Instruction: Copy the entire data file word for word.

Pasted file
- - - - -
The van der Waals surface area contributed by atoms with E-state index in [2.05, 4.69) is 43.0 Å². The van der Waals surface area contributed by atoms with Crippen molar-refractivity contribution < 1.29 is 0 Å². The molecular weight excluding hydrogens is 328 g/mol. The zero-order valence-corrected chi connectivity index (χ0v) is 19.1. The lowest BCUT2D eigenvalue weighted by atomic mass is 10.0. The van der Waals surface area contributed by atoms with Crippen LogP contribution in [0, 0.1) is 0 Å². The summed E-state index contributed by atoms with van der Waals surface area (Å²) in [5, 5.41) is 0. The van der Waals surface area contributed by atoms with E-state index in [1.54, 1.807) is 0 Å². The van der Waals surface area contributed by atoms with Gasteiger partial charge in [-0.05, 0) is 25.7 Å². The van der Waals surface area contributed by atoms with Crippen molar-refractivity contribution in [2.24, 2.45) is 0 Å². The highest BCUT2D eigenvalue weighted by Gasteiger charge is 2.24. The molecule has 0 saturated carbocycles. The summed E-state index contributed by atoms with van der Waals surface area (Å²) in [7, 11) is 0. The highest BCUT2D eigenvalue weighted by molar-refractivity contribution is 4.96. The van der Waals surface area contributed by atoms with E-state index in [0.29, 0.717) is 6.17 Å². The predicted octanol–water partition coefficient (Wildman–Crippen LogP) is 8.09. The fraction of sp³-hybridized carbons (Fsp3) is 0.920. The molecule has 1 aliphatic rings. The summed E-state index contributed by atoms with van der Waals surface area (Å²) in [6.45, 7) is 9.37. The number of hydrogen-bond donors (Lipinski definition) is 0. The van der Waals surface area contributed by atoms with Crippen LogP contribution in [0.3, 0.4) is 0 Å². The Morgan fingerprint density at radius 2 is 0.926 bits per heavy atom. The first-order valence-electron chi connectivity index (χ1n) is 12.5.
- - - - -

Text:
The van der Waals surface area contributed by atoms with E-state index in [2.05, 4.69) is 43.0 Å². The van der Waals surface area contributed by atoms with Crippen molar-refractivity contribution < 1.29 is 0 Å². The molecular weight excluding hydrogens is 328 g/mol. The zero-order valence-corrected chi connectivity index (χ0v) is 19.1. The lowest BCUT2D eigenvalue weighted by atomic mass is 10.0. The van der Waals surface area contributed by atoms with Crippen LogP contribution in [0, 0.1) is 0 Å². The summed E-state index contributed by atoms with van der Waals surface area (Å²) in [5, 5.41) is 0. The van der Waals surface area contributed by atoms with E-state index in [1.54, 1.807) is 0 Å². The van der Waals surface area contributed by atoms with Gasteiger partial charge in [-0.05, 0) is 25.7 Å². The van der Waals surface area contributed by atoms with Crippen molar-refractivity contribution in [2.24, 2.45) is 0 Å². The highest BCUT2D eigenvalue weighted by Gasteiger charge is 2.24. The molecule has 0 saturated carbocycles. The summed E-state index contributed by atoms with van der Waals surface area (Å²) in [7, 11) is 0. The highest BCUT2D eigenvalue weighted by molar-refractivity contribution is 4.96. The van der Waals surface area contributed by atoms with E-state index in [0.29, 0.717) is 6.17 Å². The predicted octanol–water partition coefficient (Wildman–Crippen LogP) is 8.09. The fraction of sp³-hybridized carbons (Fsp3) is 0.920. The molecule has 1 aliphatic rings. The summed E-state index contributed by atoms with van der Waals surface area (Å²) in [6.45, 7) is 9.37. The number of hydrogen-bond donors (Lipinski definition) is 0. The van der Waals surface area contributed by atoms with Crippen LogP contribution in [0.3, 0.4) is 0 Å². The Morgan fingerprint density at radius 2 is 0.926 bits per heavy atom. The first-order valence-electron chi connectivity index (χ1n) is 12.5.